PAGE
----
Instead of writing new articles, I recently spent a lot of time fighting laptop hard disks going bad.
The first was a Seagate ST1000LM14 (apparently originally a Samsung design), a hybrid 1TB 5,400rpm disk with 8GB flash. The disk was installed in a Lenovo Z50-75 laptop and started failing after only about 7 or 8 months. The interesting thing is that the disk didn’t have bad sectors but rather CRC errors on the SATA interface during transfers.
The disk was set up for dual booting with Windows and Linux, each using close to 500GB. Linux (Ubuntu 14.04) could somewhat deal with the transfer errors by reducing the SATA transfer speed and retrying very hard. Windows 8.1 on the other hand wouldn’t even boot, couldn’t repair itself, and entirely failed to produce any kind of useful diagnostic. Boo.
After attaching the disk to a USB adapter, I was able to move the recovery partition off of it without problems, used the recovery partition to reinstall Windows on a new disk, and then copied the nearly 500GB Linux partition again without any problem whatsoever.
I have no idea what happened to this disk. It appears like a problem with failing electronics rather than bad media. The drive was replaced by a newer model, a Seagate ST1000LM15. Time will tell if that was a good idea.
Bad Apple #2
Only about three weeks later, my MacBook Pro refused to boot after being turned off for about a week. OS X would start booting and then the laptop simply turned itself off without indicating why. Boo again. This is a 2012 MacBook Pro with Apple-shipped 750GB 7,200rpm disk. The disk appears to be a Hitachi/HGST Travelstar 7K750.
Further probing revealed that the main HFS+ partition was in an inconsistent state and the root filesystem could not be mounted, which is what caused the machine to turn itself off.
The recovery partition could still be booted without a hitch, and the filesystem could be mounted in read-only mode. I immediately proceeded to copy everything off to an external disk. Copying about 700GB of data hit two bad sectors in unimportant Firefox cache files but otherwise went smoothly.
All attempts to repair the filesystem utterly failed. It appears that Disk Utility/fsck was stymied by a dreaded “I/O error”. Rebuilding the catalog multiple times made most of the files in the main partition vanish but failed to bring the filesystem to a usable state, even when no I/O errors were occurring.
So I zapped the partition and copied back the previously saved files. This went smoothly and after copying the 700GB back, the system is booting again. The disk is scheduled to be replaced with a Travelstar 7K1000, the only 7,200rpm large laptop drive I could find.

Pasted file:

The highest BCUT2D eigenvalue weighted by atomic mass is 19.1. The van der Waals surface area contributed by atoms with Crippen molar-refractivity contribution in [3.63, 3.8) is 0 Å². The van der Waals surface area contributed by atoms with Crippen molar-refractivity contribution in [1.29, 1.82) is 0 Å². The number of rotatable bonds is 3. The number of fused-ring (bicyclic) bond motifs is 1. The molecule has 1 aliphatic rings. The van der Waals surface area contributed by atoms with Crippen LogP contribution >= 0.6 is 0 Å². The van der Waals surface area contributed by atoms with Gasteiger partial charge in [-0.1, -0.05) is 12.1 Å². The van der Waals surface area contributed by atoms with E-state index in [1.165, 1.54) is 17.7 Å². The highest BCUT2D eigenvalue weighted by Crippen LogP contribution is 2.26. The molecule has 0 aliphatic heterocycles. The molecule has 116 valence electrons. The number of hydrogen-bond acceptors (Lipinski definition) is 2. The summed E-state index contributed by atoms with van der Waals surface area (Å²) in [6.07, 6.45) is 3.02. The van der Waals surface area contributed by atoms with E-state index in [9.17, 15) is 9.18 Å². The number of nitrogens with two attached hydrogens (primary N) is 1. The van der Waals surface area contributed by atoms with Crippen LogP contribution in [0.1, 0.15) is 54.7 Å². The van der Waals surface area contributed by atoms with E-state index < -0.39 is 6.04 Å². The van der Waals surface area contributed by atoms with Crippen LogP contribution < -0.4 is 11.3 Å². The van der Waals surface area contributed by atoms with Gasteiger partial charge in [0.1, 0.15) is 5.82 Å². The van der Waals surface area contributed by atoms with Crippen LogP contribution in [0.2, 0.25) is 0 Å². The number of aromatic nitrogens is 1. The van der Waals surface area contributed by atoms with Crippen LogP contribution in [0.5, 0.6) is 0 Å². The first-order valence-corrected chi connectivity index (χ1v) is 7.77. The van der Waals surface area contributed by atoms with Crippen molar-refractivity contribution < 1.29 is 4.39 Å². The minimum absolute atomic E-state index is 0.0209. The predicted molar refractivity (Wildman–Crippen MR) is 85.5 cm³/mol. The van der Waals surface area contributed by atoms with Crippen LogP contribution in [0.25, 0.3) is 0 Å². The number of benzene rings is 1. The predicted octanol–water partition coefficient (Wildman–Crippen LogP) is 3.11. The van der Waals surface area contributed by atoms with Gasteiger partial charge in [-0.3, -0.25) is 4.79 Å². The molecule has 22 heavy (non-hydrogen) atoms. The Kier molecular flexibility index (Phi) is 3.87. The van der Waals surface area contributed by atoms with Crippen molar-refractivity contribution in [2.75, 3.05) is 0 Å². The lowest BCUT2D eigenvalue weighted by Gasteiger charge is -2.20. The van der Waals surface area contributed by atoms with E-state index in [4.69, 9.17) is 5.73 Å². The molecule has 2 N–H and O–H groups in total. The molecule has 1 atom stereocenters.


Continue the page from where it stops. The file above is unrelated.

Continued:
Again I have no idea what really happened. The system was shut down cleanly but a week later refused to boot up even once. It looks like a bad sector possibly developed in some critical area of the filesystem and completely tripped up the HFS fsck. Erasing the partition and rewriting all data probably gave the disk a chance to relocate any bad sectors. The disk seems to be fairly healthy overall and it looks like really bad luck that it stopped booting.
If only SSDs never failed… but alas, that is not the case. And from what I gather, SSDs tend to fail hard, while neither of my bad disks actually resulted in a data loss.
Does the SMART information contain any interesting bit for these disks? I always wondered if it’s a useful feature before or after disk crashes.
And, have you tried HDD Regenerator with your disks? It is a piece of software which I also wonder if it is a fraud or it really helps.
There are plenty of reports that state HDD Regenerator is a fraud, writes bogus data, etc.
BUT, I’ve actually used it, and for things with a few bad sectors, they’ve booted correctly after, things with massive failures, the file system is at least in a good enough state to recover the user’s files, or at least more likely to succeed. I’ve had pretty good results on drives coming from both macs and pcs, things that wouldn’t even mount in their respective OSes in a USB dock will hang in there long enough to proceed with recovery scans.
That said, it could still be writing junk to the file system, and it just doesn’t matter because the user data is all I’m after.
I’ve had bad experience with Seagate’s desktop SSHDs – replaced it 3 times in 3 months, then finally replaced it with a regular SSD and HDD, which has worked far better.
Do you know what model(s) those were? At any rate, I’d rather use a single device, and unfortunately I need a lot of disk space but this laptop isn’t worth a 1TB SSD. So it’s tough 🙂 I suppose I could just go for a regular disk if the next SSHD fails again.
Sorry, don’t remember – whatever model was current in December 2013 (this was on my work computer).
>reports that state HDD Regenerator is a fraud
HDD Regenerator forces HDD firmware to remap bad sectors (by hammering at the slow sectors), it does work as long as
-firmware doesnt run out of spare space
-there are no bad sectors in the service area rendering whole drive unusable
Good for couple of bad sectors, but has huge potential for turning still working but failing drive into a brick. Sometimes its better to manually locate problematic region (mhdd latency scan) and exclude it with empty hidden partition. <- This is what "factory refurbished" often entails, but on a lower level. Remapping sector numbers so the bad area is almost invisible, you can still spot it in HDTune graph as a jaggies instead of smooth line, or gaps of different speed in the middle of a drive.
So it’s not a fraud… but one’s mileage will vary.
I remember seeing those spikes in a HDTune graph. I immediately thought “hmm, remapped sectors”.
Yet another reminder (as if one should be needed) why to back up early and back up often…